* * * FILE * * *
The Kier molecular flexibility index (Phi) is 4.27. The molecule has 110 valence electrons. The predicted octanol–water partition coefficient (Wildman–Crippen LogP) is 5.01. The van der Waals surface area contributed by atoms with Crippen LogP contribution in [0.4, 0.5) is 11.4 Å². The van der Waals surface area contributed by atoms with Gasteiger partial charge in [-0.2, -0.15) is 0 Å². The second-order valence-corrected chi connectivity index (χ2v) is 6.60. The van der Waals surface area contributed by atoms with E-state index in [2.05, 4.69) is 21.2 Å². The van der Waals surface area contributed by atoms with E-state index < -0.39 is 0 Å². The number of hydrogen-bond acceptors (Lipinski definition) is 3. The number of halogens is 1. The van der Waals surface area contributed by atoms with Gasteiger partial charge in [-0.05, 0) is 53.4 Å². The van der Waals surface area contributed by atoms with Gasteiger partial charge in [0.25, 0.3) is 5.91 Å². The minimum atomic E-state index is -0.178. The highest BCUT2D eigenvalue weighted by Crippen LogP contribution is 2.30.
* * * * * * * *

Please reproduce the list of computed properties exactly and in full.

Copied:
The Kier molecular flexibility index (Phi) is 4.27. The molecule has 110 valence electrons. The predicted octanol–water partition coefficient (Wildman–Crippen LogP) is 5.01. The van der Waals surface area contributed by atoms with Crippen LogP contribution in [0.4, 0.5) is 11.4 Å². The van der Waals surface area contributed by atoms with Gasteiger partial charge in [-0.2, -0.15) is 0 Å². The second-order valence-corrected chi connectivity index (χ2v) is 6.60. The van der Waals surface area contributed by atoms with E-state index in [2.05, 4.69) is 21.2 Å². The van der Waals surface area contributed by atoms with E-state index < -0.39 is 0 Å². The number of hydrogen-bond acceptors (Lipinski definition) is 3. The number of halogens is 1. The van der Waals surface area contributed by atoms with Gasteiger partial charge in [-0.05, 0) is 53.4 Å². The van der Waals surface area contributed by atoms with Gasteiger partial charge in [0.25, 0.3) is 5.91 Å². The minimum atomic E-state index is -0.178. The highest BCUT2D eigenvalue weighted by Crippen LogP contribution is 2.30.